By Natalie Bozimowski, with Aurélie Boris
Gazing at the children’s books section last Thursday at Amazon Books, Yasuko searched for a last-minute gift for her grandson while holding a cut-out from the New York Times about the book she was searching for. Accustomed to getting her literary fix from her local library in Chelsea, she commented on this new place: “I came out of curiosity but I'm not sure yet how I feel about it. What do you think?"
On May 25, 2017, the doors officially opened at the new Amazon Books store in Columbus Circle in New York. Another store on 34th Street is expected to open this summer. In November 2015, Amazon — the world’s largest online retailer — opened its first brick-and-mortar bookstore in Seattle. It was an unexpected twist for a company that had built its empire by selling books (and now everything else) online. LSP visited the latest Amazon Books venue, located in the city that's ostensibly the heart of America's publishing industry, just days after it opened its doors.
“Download the app while you’re waiting,” was the advice we heard an employee offer while ushering guests inside the store. Once inside, we noticed the busy Memorial Day weekend had attracted a diverse crowd of young professionals, families, elders, and students alike.
For now, it seems New Yorkers are curious about the latest addition to the city's bookstore landscape. Daniel, a customer in his twenties visiting the shop because it's near his home, told us: "I usually go to mom and pop stores or book fairs but I was curious to see for myself. I might come back. Although I do think it's more expensive than going online."
For Amazon, opening a physical store seemed like a natural - and smart - progression, given what it knows about its customers.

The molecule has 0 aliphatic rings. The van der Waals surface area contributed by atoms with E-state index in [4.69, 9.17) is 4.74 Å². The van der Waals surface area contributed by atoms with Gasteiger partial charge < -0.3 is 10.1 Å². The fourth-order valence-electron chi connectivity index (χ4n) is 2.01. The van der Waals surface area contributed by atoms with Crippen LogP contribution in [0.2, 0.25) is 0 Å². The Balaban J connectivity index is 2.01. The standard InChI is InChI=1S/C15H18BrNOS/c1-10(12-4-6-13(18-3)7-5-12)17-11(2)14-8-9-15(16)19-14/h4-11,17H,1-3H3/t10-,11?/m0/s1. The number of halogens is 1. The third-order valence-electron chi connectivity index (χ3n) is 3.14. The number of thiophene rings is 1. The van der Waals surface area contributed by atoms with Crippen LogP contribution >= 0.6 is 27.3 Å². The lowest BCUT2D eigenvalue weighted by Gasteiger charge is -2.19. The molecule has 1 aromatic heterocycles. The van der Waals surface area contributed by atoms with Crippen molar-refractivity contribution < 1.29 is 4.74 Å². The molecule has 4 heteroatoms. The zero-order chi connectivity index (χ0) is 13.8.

“What we realized was that we had 20 years of data — about why customers buy, how they buy, what they read, how they read and why they’re reading it — that could make a physical bookstore just a different and better place to discover books," Amazon Books chief Jennifer Cast told technology news website, Recode, about its reason for transitioning into bricks and mortar. "So that’s what we wanted to do.”
Walking around the place, it's clear that the store refers back to and relies on its technological roots, even in the fit-out. Navigating through sections organized by genre, we also stopped to observe titles arranged according to “Books with more than 10,000 reviews on Amazon.com,” and “Page Turners,” comprised of “Books Kindle Readers Finish in 3 Days or Less.”
The books are displayed with their covers face-forward on shelves to avoid having to scan hundreds of spines at a time for an eye-catching title. Approximately 3,000 books are offered in-store, which are selected based on online reviews and bestseller-status. The company’s digital products aren’t left out either, with devices such as the Kindle and Echo available in the “Gadgets & Gizmos” section. Unlike its smaller, independent competitors, this bookstore is all business, with limited seating that seems to be more about decoration than encouraging readers to settle in for a few minutes with a potential new read.
Amazon Books seems, at least in these early days, to be a success for the company. It's market value has risen lately, with its stock recently hitting the $1,000 mark. LSP